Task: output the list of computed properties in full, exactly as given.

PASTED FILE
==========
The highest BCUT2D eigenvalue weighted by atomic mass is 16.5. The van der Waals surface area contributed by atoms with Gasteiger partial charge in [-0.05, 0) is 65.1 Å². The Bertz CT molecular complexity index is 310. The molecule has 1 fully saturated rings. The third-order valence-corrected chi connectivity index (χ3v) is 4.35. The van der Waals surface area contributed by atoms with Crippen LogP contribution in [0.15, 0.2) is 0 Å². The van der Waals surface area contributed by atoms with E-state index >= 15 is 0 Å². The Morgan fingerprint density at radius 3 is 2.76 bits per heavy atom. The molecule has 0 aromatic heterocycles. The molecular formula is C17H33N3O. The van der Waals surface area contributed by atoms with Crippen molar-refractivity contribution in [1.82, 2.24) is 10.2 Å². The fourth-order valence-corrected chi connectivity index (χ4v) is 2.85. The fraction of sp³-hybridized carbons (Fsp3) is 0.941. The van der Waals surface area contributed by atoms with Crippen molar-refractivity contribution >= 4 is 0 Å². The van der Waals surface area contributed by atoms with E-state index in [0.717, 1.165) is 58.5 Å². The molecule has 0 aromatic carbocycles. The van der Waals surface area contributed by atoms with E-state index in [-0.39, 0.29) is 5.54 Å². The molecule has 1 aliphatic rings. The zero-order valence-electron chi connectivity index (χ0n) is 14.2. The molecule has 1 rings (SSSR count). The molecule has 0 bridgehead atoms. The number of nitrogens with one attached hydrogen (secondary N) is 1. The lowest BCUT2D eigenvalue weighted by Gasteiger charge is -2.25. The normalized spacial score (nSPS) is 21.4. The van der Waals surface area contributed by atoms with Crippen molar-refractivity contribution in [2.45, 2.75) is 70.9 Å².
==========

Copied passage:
The highest BCUT2D eigenvalue weighted by atomic mass is 16.5. The van der Waals surface area contributed by atoms with Gasteiger partial charge in [-0.05, 0) is 65.1 Å². The Bertz CT molecular complexity index is 310. The molecule has 1 fully saturated rings. The third-order valence-corrected chi connectivity index (χ3v) is 4.35. The van der Waals surface area contributed by atoms with Crippen LogP contribution in [0.15, 0.2) is 0 Å². The van der Waals surface area contributed by atoms with E-state index >= 15 is 0 Å². The Morgan fingerprint density at radius 3 is 2.76 bits per heavy atom. The molecule has 0 aromatic heterocycles. The molecular formula is C17H33N3O. The van der Waals surface area contributed by atoms with Crippen molar-refractivity contribution in [1.82, 2.24) is 10.2 Å². The fourth-order valence-corrected chi connectivity index (χ4v) is 2.85. The fraction of sp³-hybridized carbons (Fsp3) is 0.941. The van der Waals surface area contributed by atoms with Crippen molar-refractivity contribution >= 4 is 0 Å². The van der Waals surface area contributed by atoms with E-state index in [0.717, 1.165) is 58.5 Å². The molecule has 0 aromatic carbocycles. The van der Waals surface area contributed by atoms with E-state index in [-0.39, 0.29) is 5.54 Å². The molecule has 1 aliphatic rings. The zero-order valence-electron chi connectivity index (χ0n) is 14.2. The molecule has 1 rings (SSSR count). The molecule has 0 bridgehead atoms. The number of nitrogens with one attached hydrogen (secondary N) is 1. The lowest BCUT2D eigenvalue weighted by Gasteiger charge is -2.25. The normalized spacial score (nSPS) is 21.4. The van der Waals surface area contributed by atoms with Crippen molar-refractivity contribution in [2.45, 2.75) is 70.9 Å².